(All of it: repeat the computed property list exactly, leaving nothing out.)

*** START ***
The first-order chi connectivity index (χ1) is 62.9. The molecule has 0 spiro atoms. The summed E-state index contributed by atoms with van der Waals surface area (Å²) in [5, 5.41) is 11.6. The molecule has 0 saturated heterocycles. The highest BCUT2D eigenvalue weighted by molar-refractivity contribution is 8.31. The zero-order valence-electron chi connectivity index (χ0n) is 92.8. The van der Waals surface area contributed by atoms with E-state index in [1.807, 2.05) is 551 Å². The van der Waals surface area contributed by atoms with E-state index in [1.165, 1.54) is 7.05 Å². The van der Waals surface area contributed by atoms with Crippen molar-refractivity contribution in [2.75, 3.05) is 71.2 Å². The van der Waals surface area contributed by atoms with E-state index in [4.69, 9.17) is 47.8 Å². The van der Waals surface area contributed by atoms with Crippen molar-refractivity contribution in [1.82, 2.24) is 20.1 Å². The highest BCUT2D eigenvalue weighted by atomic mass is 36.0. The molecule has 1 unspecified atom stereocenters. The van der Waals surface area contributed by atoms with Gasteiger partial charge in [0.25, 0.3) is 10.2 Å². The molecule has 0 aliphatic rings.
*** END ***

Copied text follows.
The first-order chi connectivity index (χ1) is 62.9. The molecule has 0 spiro atoms. The summed E-state index contributed by atoms with van der Waals surface area (Å²) in [5, 5.41) is 11.6. The molecule has 0 saturated heterocycles. The highest BCUT2D eigenvalue weighted by molar-refractivity contribution is 8.31. The zero-order valence-electron chi connectivity index (χ0n) is 92.8. The van der Waals surface area contributed by atoms with E-state index in [1.807, 2.05) is 551 Å². The van der Waals surface area contributed by atoms with E-state index in [1.165, 1.54) is 7.05 Å². The van der Waals surface area contributed by atoms with Crippen molar-refractivity contribution in [2.75, 3.05) is 71.2 Å². The van der Waals surface area contributed by atoms with E-state index in [4.69, 9.17) is 47.8 Å². The van der Waals surface area contributed by atoms with Crippen molar-refractivity contribution in [1.82, 2.24) is 20.1 Å². The highest BCUT2D eigenvalue weighted by atomic mass is 36.0. The molecule has 1 unspecified atom stereocenters. The van der Waals surface area contributed by atoms with Gasteiger partial charge in [0.25, 0.3) is 10.2 Å². The molecule has 0 aliphatic rings.